I suppose we should not have been surprised, but after a run of hot days, we did not expect to be wrapping up against the cold. It was evening, however, and a gusting south wind blew across Port Phillip Bay to buffet us as we walked along the promenade toward the 400-metre St Kilda breakwater. To our north, lights were being switched on in Melbourne’s Central Business District and an arc of brightness suggested late activity at a city centre sports arena.
On reaching the breakwater, we descended into the relative warmth of its lee, where we joined a few other visitors to sit and wait. Over the next half hour, our numbers swelled to around a hundred, watched over by a small group of yellow-coated marshals.
A solitary silver gull rested on the water. A rat-like creature with a half white tail scurried out from beneath the boulders of the breakwater and mooched about on the shingle. This was a rakali, sometimes known as an otter rat, because of its habit of floating on its back while eating its prey. During the first half of the 20th century, this small, semi-nocturnal rodent was hunted almost to extinction for its fur. It is now protected and can safely forage here for its diet of fish, molluscs, insects and almost anything it can scavenge from the shore.
As dusk descended, a sudden excited gasp drew our attention to a bird bobbing toward us to the side of the breakwater. Was it just another gull? No. The tiny penguin, vanguard of its flock, hopped out of the water and quickly vanished into a crack between the boulders.
We had to wait more than ten minutes for the next to appear, then more followed with increasing frequency. They hopped out onto the shingle and waddled beneath our wooden boardwalk and up onto the boulders of the breakwater, completely unconcerned by our proximity. They disappeared into the cracks between the boulders, to be greeted by chuckling whistles and the occasional squawk. One showman, ignoring the exhortations of his mate, perched for several minutes on a boulder, like a celebrity at a photo shoot, turning around to present his best profile to the huddles of admirers who clicked madly on their cameras, two metres away.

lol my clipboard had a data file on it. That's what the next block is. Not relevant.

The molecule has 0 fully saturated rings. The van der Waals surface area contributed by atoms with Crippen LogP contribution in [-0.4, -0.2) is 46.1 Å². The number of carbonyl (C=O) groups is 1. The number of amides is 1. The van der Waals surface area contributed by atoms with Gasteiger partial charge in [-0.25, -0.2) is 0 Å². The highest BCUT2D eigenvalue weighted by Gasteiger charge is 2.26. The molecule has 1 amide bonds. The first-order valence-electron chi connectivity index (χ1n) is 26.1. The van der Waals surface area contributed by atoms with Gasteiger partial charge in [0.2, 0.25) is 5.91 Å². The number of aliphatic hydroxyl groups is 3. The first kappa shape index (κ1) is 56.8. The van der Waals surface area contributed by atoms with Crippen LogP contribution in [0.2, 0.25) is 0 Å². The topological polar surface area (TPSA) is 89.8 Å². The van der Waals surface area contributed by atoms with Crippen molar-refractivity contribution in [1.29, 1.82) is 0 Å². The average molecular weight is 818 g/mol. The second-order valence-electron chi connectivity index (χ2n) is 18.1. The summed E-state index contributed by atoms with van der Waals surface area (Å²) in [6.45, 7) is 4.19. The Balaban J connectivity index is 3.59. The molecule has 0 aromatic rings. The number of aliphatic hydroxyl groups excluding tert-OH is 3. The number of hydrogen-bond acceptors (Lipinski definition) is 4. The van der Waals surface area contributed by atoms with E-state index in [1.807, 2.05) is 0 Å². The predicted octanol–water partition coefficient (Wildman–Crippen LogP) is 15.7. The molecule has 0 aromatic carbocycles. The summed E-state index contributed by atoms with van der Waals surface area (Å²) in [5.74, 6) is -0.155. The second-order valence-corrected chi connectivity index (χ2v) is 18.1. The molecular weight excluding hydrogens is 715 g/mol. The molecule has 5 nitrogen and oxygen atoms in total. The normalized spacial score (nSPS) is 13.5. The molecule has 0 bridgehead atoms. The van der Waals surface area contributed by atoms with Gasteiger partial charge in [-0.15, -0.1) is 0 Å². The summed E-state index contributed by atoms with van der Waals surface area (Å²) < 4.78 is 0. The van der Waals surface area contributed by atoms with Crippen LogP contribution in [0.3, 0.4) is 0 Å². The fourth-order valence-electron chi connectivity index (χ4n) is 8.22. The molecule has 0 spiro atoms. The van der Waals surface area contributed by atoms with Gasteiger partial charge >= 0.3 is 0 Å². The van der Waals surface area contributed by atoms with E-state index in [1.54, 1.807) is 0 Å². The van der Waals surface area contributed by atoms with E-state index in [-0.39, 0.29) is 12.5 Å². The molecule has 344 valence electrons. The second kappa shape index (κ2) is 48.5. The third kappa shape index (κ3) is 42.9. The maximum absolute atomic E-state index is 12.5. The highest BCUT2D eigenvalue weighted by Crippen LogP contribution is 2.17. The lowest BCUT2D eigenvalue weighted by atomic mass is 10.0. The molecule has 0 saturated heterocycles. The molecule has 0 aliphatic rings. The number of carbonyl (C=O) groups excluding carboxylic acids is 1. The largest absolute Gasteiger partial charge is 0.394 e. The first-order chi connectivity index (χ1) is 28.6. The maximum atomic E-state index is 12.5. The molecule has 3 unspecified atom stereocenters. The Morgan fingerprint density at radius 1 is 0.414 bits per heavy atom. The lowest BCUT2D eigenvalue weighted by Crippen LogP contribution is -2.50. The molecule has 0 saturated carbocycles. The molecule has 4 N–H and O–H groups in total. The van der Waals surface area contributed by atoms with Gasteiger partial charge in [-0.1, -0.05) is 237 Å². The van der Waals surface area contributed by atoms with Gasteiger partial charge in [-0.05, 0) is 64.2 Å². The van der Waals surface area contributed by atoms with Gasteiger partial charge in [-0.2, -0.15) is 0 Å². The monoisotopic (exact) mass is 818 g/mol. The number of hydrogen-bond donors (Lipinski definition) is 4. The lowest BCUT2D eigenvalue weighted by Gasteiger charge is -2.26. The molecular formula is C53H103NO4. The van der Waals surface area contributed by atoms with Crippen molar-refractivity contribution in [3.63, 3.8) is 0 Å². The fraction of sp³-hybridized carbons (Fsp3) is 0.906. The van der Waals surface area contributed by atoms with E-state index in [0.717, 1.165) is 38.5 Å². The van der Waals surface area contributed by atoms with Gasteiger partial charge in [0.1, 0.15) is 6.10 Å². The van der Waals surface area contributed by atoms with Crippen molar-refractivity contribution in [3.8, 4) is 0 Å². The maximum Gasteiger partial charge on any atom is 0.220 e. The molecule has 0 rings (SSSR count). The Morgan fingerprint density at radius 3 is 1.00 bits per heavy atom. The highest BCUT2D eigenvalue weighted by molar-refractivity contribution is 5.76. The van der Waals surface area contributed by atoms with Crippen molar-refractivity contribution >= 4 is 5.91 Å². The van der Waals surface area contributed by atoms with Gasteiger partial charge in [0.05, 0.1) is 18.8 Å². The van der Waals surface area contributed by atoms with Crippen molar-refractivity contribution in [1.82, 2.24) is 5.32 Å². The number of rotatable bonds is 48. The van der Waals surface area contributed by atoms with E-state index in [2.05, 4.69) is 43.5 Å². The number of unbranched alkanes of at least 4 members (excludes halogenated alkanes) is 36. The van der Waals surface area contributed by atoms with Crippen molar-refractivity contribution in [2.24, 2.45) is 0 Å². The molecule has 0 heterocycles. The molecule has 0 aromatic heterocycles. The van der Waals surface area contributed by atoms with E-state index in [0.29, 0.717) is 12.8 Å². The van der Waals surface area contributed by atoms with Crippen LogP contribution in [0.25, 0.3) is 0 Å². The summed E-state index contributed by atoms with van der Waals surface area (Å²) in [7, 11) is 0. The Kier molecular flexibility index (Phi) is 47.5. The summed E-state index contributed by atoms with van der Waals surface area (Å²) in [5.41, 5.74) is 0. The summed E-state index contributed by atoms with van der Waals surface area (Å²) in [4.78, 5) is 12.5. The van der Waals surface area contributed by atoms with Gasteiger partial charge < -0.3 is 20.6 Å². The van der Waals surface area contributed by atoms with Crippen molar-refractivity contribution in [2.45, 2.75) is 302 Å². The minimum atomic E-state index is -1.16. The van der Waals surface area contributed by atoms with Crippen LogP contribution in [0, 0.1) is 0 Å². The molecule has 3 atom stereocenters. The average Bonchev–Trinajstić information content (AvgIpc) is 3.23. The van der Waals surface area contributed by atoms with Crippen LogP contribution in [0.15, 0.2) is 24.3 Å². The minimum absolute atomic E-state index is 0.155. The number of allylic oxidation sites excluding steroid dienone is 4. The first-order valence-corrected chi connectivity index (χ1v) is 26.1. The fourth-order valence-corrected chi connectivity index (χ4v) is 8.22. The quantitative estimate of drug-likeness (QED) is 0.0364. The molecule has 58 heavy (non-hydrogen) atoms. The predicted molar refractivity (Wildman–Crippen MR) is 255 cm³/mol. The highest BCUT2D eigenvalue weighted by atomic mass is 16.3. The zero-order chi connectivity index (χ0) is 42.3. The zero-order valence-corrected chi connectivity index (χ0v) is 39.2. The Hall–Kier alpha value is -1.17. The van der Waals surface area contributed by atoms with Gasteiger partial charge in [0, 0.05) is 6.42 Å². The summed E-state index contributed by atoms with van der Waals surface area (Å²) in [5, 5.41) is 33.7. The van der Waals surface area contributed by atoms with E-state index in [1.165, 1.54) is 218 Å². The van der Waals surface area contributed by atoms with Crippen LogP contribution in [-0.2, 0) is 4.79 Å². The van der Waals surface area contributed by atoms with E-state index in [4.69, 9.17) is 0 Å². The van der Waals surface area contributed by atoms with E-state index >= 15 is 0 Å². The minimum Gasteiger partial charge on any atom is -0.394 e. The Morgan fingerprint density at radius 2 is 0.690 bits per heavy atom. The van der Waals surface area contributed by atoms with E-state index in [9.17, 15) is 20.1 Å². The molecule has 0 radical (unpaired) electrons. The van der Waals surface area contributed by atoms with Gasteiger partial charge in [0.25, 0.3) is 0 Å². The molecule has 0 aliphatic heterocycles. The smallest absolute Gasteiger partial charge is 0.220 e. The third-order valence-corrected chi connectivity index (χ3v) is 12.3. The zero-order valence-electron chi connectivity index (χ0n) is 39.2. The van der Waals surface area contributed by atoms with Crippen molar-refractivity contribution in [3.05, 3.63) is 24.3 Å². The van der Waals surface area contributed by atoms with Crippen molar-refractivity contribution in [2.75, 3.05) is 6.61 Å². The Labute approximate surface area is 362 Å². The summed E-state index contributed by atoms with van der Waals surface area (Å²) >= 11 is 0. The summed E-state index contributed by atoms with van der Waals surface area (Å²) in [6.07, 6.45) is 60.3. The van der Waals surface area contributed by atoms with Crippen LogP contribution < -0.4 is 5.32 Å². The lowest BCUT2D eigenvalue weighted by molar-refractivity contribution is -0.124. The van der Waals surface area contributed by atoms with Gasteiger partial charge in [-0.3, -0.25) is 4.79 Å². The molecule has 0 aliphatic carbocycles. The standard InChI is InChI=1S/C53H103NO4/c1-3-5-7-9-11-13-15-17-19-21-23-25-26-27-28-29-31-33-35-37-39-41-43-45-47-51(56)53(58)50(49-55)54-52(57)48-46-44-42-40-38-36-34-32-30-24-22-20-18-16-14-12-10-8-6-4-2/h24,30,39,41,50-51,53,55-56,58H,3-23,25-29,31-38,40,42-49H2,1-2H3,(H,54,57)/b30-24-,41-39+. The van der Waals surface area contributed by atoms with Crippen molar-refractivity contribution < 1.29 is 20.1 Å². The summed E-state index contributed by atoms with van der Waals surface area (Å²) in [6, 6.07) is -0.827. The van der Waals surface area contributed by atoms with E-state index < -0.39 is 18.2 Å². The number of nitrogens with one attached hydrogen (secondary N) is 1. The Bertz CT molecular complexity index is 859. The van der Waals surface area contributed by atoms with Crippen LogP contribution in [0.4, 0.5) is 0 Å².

The colony of little penguins at St Kilda comprises one small group out of many that breed around Port Phillip Bay, and indeed all along the coast of southern Australia. Also known as fairy penguins, they are the smallest species in the world, standing only up to 33 centimetres tall and weighing in at 1.5 kilograms. The first breeding pair set up home at St Kilda in 1974. Since then, their numbers have risen to around a hundred. Though the colony is small, it has the highest survival rate of any in the state of Victoria. To avoid predators, the adults leave their burrows in early morning and swim as far as twenty kilometres to fish, before returning at dusk.
By now, the penguins were scattered along the breakwater. A wire fence limited how far along this we could venture, but it did not matter. There were enough to keep us interested on the short, unrestricted section. The boulders were large and their interstices correspondingly so, with the result that we could peer into several of the cracks to where they had their nests.
As the dusk deepened into darkness, some of the chicks ventured out onto the rocks. A little unsteady on their feet, they sometimes flopped onto lower boulders, bounced, and fully cushioned by their layers of fat, stood up again without apparent injury. After an hour, they could only be seen in the dim, red beams of torches, yet their chattering now drowned the murmurings of the visitors, who were beginning to drift slowly back toward the bright lights of St Kilda.